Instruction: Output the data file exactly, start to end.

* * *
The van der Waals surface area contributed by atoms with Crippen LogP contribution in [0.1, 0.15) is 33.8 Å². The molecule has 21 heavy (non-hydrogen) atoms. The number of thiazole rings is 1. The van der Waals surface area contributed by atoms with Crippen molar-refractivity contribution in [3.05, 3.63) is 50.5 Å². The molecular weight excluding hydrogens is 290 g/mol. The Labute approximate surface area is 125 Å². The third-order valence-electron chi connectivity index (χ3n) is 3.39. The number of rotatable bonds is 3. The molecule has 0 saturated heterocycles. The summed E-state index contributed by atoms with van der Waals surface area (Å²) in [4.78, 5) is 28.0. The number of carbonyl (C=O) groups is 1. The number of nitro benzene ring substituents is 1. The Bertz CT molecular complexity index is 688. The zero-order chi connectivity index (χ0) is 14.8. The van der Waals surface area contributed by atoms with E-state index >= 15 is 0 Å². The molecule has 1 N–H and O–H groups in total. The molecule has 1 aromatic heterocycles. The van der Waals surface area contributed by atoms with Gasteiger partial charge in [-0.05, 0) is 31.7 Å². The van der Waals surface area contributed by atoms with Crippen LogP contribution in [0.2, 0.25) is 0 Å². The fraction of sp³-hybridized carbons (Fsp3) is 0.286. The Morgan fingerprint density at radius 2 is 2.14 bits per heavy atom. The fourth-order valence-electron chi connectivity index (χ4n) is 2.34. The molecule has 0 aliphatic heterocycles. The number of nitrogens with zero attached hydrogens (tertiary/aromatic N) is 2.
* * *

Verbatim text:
The van der Waals surface area contributed by atoms with Crippen LogP contribution in [0.1, 0.15) is 33.8 Å². The molecule has 21 heavy (non-hydrogen) atoms. The number of thiazole rings is 1. The van der Waals surface area contributed by atoms with Crippen molar-refractivity contribution in [3.05, 3.63) is 50.5 Å². The molecular weight excluding hydrogens is 290 g/mol. The Labute approximate surface area is 125 Å². The third-order valence-electron chi connectivity index (χ3n) is 3.39. The number of rotatable bonds is 3. The molecule has 0 saturated heterocycles. The summed E-state index contributed by atoms with van der Waals surface area (Å²) in [4.78, 5) is 28.0. The number of carbonyl (C=O) groups is 1. The number of nitro benzene ring substituents is 1. The Bertz CT molecular complexity index is 688. The zero-order chi connectivity index (χ0) is 14.8. The van der Waals surface area contributed by atoms with E-state index >= 15 is 0 Å². The molecule has 1 N–H and O–H groups in total. The molecule has 1 aromatic heterocycles. The van der Waals surface area contributed by atoms with Gasteiger partial charge in [-0.05, 0) is 31.7 Å². The van der Waals surface area contributed by atoms with Crippen LogP contribution in [0.2, 0.25) is 0 Å². The fraction of sp³-hybridized carbons (Fsp3) is 0.286. The Morgan fingerprint density at radius 2 is 2.14 bits per heavy atom. The fourth-order valence-electron chi connectivity index (χ4n) is 2.34. The molecule has 0 aliphatic heterocycles. The number of nitrogens with zero attached hydrogens (tertiary/aromatic N) is 2.